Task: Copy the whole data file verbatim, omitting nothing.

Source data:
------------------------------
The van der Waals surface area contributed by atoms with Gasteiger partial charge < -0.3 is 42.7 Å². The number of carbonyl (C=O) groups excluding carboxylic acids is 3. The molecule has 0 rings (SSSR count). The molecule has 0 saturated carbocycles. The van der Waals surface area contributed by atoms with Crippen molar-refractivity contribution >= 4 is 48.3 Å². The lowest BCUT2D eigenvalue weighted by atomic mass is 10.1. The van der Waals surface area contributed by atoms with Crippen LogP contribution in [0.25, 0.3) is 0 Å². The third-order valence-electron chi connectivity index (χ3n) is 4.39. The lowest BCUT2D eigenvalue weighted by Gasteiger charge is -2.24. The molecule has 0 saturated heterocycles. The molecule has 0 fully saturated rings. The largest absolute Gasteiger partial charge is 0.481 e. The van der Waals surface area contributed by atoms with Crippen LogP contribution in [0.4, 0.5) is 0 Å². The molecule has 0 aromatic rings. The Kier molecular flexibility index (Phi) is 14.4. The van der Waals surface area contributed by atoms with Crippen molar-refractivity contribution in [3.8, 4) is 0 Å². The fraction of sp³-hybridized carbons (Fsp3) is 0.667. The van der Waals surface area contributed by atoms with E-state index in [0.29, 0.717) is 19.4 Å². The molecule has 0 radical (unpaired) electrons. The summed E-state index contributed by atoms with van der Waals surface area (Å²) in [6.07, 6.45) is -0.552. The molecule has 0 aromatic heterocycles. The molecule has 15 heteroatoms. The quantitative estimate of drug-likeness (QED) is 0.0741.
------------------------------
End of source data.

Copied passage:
The van der Waals surface area contributed by atoms with Gasteiger partial charge < -0.3 is 42.7 Å². The number of carbonyl (C=O) groups excluding carboxylic acids is 3. The molecule has 0 rings (SSSR count). The molecule has 0 saturated carbocycles. The van der Waals surface area contributed by atoms with Crippen molar-refractivity contribution >= 4 is 48.3 Å². The lowest BCUT2D eigenvalue weighted by atomic mass is 10.1. The van der Waals surface area contributed by atoms with Crippen LogP contribution in [0.25, 0.3) is 0 Å². The third-order valence-electron chi connectivity index (χ3n) is 4.39. The lowest BCUT2D eigenvalue weighted by Gasteiger charge is -2.24. The molecule has 0 saturated heterocycles. The molecule has 0 fully saturated rings. The largest absolute Gasteiger partial charge is 0.481 e. The van der Waals surface area contributed by atoms with Crippen LogP contribution in [0.4, 0.5) is 0 Å². The molecule has 0 aromatic rings. The Kier molecular flexibility index (Phi) is 14.4. The van der Waals surface area contributed by atoms with Crippen molar-refractivity contribution in [3.8, 4) is 0 Å². The fraction of sp³-hybridized carbons (Fsp3) is 0.667. The van der Waals surface area contributed by atoms with E-state index in [0.29, 0.717) is 19.4 Å². The molecule has 0 radical (unpaired) electrons. The summed E-state index contributed by atoms with van der Waals surface area (Å²) in [6.07, 6.45) is -0.552. The molecule has 0 aromatic heterocycles. The molecule has 15 heteroatoms. The quantitative estimate of drug-likeness (QED) is 0.0741.